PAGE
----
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Kris and Jorge

by on March 30, 2015

Not that it bothers me that much, because it’s a good place to be. But all the argle barge and foofaraw over Kris Bryant and his service time issues to me have masked that the Cubs have another monster in the opposite corner in the outfield. One who might turn out to be better than Bryant. Yeah, I said it.

While we all are agog at Bryant’s nine homers in spring training, it seems we’ve forgotten that Soler has five n 24 major league games. Those count. It seems we forget that Soler came up and had 12 hits in his first six games, six of them for extra-bases. We’ve lost track that Soler has Bryant’s and Baez’s power, as that ball that was turned into plasma in St. Louis will attest.

It also feels like that Soler suffered from coming up at the same time as Baez. We all became so aware of Baez’s strikeout problems that we became terrified that all the Cubs prospects would have the same problems and this would all fall apart. Did Soler strike out a lot? Yeah, he did. But 25% isn’t that outlandish, especially these days. And as we saw with Alcantara and other prospects around baseball, the adjustment to the major league strike zone isn’t a small one.

More importantly, Soler has the patience to work it out. Both hitting coach John Mallee and Joe Maddon have raved about Soler’s discipline. Mallee claims that Soler has swung at one pitch out of the zone in all of spring training. Whether I buy that exact number or not I don’t know, but clearly he’s made an impression.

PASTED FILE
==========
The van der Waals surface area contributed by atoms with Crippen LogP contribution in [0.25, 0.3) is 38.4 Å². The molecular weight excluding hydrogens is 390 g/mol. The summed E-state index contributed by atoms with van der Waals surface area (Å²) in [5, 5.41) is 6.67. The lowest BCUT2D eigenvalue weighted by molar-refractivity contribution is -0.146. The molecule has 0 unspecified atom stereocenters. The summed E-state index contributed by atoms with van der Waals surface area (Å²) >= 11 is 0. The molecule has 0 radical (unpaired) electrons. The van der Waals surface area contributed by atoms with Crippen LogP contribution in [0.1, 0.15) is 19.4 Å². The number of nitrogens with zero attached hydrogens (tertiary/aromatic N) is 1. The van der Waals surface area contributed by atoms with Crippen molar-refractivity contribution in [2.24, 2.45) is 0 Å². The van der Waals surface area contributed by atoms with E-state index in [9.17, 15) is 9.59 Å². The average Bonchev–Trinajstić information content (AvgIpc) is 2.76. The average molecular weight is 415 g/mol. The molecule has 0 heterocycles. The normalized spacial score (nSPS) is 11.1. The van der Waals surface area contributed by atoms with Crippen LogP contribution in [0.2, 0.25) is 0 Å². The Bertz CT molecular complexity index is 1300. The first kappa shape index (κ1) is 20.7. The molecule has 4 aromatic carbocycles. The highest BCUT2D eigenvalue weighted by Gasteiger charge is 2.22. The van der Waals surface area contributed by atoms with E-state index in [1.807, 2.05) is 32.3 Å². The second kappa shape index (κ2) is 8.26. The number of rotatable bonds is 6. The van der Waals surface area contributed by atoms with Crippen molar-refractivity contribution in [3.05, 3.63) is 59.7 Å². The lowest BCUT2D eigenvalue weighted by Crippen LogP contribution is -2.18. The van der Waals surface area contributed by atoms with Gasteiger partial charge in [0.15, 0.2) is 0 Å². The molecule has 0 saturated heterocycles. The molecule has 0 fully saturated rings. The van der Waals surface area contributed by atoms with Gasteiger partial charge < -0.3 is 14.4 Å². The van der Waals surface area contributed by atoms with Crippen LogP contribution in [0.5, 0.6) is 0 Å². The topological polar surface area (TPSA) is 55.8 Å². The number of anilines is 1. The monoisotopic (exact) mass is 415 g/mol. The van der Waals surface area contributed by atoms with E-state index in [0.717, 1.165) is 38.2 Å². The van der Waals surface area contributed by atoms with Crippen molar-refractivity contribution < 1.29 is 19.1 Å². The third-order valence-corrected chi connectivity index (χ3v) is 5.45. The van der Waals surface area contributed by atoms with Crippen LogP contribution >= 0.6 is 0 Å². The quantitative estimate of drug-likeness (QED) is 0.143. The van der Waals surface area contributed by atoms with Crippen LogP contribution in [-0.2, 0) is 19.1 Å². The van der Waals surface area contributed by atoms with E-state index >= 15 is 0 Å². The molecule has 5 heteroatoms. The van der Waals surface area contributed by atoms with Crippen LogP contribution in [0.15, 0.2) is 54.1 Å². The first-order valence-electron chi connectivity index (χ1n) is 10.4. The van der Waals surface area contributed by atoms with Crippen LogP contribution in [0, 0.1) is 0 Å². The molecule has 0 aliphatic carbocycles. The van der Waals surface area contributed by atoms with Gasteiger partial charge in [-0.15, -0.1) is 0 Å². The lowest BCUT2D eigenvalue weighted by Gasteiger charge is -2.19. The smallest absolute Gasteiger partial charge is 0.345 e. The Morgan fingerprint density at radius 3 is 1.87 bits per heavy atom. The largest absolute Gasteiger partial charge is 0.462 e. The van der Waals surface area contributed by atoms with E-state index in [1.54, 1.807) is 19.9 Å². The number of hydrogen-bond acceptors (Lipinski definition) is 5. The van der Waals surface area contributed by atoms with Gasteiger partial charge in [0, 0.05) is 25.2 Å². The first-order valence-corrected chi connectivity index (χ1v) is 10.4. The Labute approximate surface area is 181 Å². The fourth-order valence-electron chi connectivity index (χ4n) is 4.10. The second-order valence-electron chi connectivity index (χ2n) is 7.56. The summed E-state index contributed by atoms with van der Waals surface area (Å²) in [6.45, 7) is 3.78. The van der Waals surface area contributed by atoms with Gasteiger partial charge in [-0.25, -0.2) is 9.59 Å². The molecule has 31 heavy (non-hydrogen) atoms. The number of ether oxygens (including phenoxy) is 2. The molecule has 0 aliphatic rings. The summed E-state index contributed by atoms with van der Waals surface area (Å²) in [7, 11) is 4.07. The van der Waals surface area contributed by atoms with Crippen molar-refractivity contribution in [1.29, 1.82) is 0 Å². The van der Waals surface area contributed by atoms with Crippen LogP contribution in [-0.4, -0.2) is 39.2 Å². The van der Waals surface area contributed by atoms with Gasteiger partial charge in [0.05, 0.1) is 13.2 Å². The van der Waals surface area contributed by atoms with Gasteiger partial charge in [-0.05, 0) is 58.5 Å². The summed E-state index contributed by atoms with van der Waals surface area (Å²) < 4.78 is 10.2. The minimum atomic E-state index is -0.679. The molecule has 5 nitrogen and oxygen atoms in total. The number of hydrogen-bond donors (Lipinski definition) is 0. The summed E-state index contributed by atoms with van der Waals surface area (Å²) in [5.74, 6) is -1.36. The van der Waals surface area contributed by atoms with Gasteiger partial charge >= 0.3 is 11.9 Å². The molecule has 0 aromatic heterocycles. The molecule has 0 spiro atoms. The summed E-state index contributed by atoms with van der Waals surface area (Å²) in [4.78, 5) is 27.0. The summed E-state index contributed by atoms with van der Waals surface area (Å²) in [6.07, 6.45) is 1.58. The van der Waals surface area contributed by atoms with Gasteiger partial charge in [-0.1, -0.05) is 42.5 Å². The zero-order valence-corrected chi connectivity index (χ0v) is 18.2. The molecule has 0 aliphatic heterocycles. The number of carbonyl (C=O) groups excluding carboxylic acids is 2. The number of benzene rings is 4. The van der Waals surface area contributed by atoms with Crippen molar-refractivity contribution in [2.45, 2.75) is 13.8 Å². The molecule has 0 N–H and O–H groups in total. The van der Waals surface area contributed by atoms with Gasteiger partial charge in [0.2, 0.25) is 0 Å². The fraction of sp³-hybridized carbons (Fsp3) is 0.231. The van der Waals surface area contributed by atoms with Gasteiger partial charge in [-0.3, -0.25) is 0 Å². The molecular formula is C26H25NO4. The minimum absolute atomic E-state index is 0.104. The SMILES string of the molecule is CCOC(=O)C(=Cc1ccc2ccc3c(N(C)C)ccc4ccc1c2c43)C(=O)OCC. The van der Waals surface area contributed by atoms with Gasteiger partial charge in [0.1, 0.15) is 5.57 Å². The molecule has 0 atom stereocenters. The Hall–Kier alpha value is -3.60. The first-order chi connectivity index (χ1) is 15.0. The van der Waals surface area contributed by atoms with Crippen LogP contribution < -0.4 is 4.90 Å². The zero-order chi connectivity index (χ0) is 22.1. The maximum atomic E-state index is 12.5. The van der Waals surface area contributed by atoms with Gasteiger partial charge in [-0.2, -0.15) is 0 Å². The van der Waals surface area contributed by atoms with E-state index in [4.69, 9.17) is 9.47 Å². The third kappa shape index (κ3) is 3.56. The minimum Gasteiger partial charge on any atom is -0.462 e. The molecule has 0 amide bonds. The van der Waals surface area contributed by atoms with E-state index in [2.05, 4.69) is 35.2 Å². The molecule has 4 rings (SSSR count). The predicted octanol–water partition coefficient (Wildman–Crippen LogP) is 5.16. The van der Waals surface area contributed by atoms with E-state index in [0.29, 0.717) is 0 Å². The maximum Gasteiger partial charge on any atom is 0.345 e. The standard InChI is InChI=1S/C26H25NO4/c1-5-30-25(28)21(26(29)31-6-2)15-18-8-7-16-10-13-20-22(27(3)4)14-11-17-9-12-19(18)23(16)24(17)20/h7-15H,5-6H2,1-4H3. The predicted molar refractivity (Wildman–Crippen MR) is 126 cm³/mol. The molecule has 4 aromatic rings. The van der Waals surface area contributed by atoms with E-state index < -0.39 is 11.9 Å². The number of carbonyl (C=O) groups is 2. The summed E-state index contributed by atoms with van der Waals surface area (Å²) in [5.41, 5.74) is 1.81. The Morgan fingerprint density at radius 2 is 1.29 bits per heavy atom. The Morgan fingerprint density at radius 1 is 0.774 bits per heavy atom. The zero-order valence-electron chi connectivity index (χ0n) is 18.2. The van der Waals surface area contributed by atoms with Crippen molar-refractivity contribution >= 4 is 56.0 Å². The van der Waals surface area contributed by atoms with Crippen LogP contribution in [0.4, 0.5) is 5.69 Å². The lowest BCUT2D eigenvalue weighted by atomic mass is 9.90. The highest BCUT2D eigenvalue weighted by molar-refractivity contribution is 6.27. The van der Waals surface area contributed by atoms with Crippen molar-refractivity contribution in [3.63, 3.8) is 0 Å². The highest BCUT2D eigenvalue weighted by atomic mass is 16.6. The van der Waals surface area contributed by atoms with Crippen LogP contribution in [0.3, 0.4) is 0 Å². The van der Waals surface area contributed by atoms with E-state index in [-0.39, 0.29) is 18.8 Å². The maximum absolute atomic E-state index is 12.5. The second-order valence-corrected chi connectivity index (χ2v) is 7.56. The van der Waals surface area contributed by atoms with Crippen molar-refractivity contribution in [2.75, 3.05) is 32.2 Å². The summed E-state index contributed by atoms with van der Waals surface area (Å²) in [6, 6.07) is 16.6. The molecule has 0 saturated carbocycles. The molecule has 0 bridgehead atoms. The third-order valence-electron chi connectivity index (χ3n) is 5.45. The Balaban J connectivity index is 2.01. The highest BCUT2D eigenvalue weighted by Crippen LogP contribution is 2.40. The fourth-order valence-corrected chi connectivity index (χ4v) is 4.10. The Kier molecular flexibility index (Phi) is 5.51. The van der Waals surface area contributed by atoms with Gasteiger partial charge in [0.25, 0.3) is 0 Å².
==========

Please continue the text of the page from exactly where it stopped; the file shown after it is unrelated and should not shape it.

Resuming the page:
His minor league track record show a patient hitter. His walk-rate at high-A was 9%. It was 15% at Double-A and 14% at Triple-A. He gets it.

Maybe were gun-shy because of the lack of reps Soler has gotten the past two years due to injury. We are all aware of “Sample Size All-Stars” and are just wary. But I’m not. I’m all-in on Soler, even if I end up looking like an idiot. He’s clearly the best athlete on the Cubs right now.

Too many people are complaining about not getting to see a generational talent start the year with the Cubs. Well, one already is. The Cubs may have two. Think about that. Let’s all calm down.

—–

Now that the Bryant decision is in, I can laugh at it all now. Two weeks is worth the extra year of course. And the bleatings of Scott Boras is what makes it truly wonderful. Because Scott Boras is the reason that the Cubs are going to claim that extra year of control.

If the Cubs thought they could sign Bryant to one of those extensions that buys out arbitration and maybe a year or two of free agency, they may have already done it. They certainly would have this season or at the latest next winter. But Scott Boras actively tells his clients to not do that. He wants arbitrations and he wants free agency. Unless the Cubs are willing to pay at least close to what Bryant will get on an open market, Boras isn’t going to have him sign dick. He was livid when Jered Weaver didn’t go to free agency and took a discount to stay with the Angels where he was happy.

Don’t give me that Boras works for Bryant. Yeah, in theory. But these guys listen to what he has to say pretty intently, and if Boras is telling them to go to free agency then they’re probably going to. This will come to a head in two years again when the Cubs try and avoid arbitration, just to not have the ugly process, and sign Bryant to a contract. Even that one Boras is going to ask for 15-20 million a year.

At least it’s over now. We know it’ll be a couple weeks. Big deal. i’m sure we can find a way to enjoy Soler, Alcantara, Rizzo, Castro, and Olt in the lineup.


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